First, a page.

I took a class last weekend with acting coach Tom Todoroff. I’m no actor and I had no idea who Tom was so you might wonder why I went. Simply put, someone I respect in the Florida Speakers Association arranged for members to attend Tom’s intensive workshop and because I’m trying to be more open and spontaneous to new opportunities, it just seemed like a good idea. By coincidence we had gone to see Joseph Adler direct the very powerful play Masked the night before and were blown away by the intensity of the acting and the story. So spending the following Sunday afternoon in a little walk-up theater watching aspiring actors expose themselves on stage seemed almost fitting.
The other reason I went was to pick up some techniques on stagecraft that I could use to improve my presentations. I believe that if I learn just one tip I can put to good use, or meet one person I can develop a relationship with, then my attendance at a class or conference is time well spent. And I certainly fulfilled that intention. But what I didn’t expect were the number of powerful life lessons that Tom dishes out with every acting critique.
The first guys up on stage did a scene from Neil Simon’s Come Blow Your Horn where a worldly rake is trying to help his naive kid brother have his first sexual experience. Although I thought the actors’ first walk through was pretty good (they say a nod is as good as a wink to a blind mule — I guess this proves it), Tom pointed out lots of things the actors could do to make their parts better. He coached them through their delivery with lines such as “be the part, don’t show the part,” and “acting is a contact sport.” He talked about ways actors’ personal issues can affect their ability to portray the characters, even uncovering that the actor playing the younger brother was just as inexperienced as the role he was playing. Tom didn’t just tell us that actors must learn “to get comfortable with feeling uncomfortable emotions”; we saw it happen on stage.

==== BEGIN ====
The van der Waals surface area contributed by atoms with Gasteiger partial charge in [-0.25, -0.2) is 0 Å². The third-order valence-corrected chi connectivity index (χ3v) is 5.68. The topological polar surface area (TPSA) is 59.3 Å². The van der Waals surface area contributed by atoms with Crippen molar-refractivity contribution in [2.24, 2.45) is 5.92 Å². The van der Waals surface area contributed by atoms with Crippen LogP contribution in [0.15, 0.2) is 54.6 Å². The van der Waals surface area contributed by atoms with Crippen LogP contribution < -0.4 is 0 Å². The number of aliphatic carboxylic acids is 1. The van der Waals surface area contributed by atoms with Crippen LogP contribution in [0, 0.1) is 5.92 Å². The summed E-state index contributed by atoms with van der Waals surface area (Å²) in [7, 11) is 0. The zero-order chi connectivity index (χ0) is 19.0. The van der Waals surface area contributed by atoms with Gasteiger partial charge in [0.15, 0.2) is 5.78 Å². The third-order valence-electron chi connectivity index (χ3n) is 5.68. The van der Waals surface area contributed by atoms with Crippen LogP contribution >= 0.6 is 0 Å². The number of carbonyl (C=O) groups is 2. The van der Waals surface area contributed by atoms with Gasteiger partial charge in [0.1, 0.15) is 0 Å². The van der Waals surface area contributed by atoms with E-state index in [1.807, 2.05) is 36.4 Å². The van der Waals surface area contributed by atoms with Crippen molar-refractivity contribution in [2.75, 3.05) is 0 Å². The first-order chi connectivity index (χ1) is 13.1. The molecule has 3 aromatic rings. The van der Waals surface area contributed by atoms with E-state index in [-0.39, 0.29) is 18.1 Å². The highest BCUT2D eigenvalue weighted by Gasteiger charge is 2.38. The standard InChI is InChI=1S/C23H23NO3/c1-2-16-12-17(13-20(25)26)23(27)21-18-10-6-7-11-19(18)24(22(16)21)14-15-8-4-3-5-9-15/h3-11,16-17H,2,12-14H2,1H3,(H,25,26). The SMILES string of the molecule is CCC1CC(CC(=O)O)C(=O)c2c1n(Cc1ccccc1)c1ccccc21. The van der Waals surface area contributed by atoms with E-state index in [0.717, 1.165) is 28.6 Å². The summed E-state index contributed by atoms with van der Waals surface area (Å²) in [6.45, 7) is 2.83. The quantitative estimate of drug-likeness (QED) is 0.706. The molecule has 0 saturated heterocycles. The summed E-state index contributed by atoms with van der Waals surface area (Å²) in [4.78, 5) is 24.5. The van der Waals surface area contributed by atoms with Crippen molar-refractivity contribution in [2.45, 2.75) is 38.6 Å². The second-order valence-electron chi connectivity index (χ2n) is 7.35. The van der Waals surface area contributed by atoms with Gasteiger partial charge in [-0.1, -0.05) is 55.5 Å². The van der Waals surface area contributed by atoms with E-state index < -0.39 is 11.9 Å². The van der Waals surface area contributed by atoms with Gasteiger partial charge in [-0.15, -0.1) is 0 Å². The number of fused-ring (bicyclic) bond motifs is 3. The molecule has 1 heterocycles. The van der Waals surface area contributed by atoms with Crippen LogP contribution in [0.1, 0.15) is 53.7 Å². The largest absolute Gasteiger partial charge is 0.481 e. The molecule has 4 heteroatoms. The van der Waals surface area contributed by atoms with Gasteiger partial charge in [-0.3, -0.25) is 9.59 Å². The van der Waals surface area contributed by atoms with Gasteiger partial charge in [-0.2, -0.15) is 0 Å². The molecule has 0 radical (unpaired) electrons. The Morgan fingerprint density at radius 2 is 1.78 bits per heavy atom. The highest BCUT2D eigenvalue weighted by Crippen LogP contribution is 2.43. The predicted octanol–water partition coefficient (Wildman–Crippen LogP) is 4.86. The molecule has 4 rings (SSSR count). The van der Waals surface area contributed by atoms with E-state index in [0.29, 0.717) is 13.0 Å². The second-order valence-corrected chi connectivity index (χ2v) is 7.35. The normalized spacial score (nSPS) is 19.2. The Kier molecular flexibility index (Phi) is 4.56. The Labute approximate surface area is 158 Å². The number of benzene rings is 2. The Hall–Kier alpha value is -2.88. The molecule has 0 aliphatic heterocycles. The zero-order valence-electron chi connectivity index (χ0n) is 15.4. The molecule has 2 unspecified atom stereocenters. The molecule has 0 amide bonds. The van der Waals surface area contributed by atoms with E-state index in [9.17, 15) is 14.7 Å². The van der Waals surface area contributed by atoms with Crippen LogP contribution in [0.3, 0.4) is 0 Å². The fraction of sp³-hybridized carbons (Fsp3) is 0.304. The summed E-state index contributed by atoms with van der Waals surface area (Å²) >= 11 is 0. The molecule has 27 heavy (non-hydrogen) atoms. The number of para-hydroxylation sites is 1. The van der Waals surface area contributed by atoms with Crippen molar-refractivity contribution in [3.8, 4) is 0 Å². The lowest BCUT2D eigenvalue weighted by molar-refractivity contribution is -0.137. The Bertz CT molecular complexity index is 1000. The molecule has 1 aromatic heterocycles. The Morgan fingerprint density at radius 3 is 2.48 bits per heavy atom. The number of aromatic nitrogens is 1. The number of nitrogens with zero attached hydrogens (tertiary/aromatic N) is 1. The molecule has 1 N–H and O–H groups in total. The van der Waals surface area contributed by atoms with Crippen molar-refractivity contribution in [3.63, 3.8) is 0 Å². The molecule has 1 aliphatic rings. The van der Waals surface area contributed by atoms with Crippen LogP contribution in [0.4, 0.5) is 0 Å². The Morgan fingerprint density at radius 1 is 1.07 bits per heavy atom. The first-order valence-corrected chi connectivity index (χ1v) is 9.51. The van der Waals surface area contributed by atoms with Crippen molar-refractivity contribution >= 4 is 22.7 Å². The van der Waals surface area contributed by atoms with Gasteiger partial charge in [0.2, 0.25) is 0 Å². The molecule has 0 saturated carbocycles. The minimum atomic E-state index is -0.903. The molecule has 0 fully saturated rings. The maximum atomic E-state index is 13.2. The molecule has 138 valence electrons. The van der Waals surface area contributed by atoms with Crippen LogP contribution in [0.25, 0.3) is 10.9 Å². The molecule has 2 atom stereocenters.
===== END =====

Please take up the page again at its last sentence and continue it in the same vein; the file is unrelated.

Next, Paulina and Victoria played two sisters fighting over their love for the same man. As the two of them really fought it out on stage, Tom reminded them to “fully feel everything” because “you don’t play the part, the part plays you.” He then broke down the motivations behind the scene with an often profane explanation of “the three Fs of conflict — fighting, fleeing or f***ing.” (I’ll let you fill the last F in for yourself.)
After a break, Michael got up on stage to play the courtroom scene from The Producers. Another tentative performer, it took Michael a good 45 minutes of presenting his part over and over before Tom was able to humor, chide, push, goad and intimidate the reluctant actor into playing his role with power and vigor. But that didn’t happen until Tom finally leapt out of his director’s chair and bellowed right into Michael’s ear: “When are you going to make the decision to stop screwing around?!” Tom didn’t just mean the part; he was also talking about Michael’s acting career and his life in general.
What I found so absorbing and moving was not just how the actors improved dramatically with Tom’s coaching (they did!!) but how his words were equally applicable to life as to the stage. Tom’s admonishments to “always do your best,” to “move towards the love,” to “prepare scrupulously,” and that “the most direct route to self-love and success is to make a series of commitments and keep them no matter what” were universal truths as relevant to succeeding in life as to succeeding in movies and plays.
I guess Tom took his theatre training seriously and paid attention during English Theater 101. After all, as Shakespeare wrote 400 years ago in As You Like It, “all the world’s a stage.”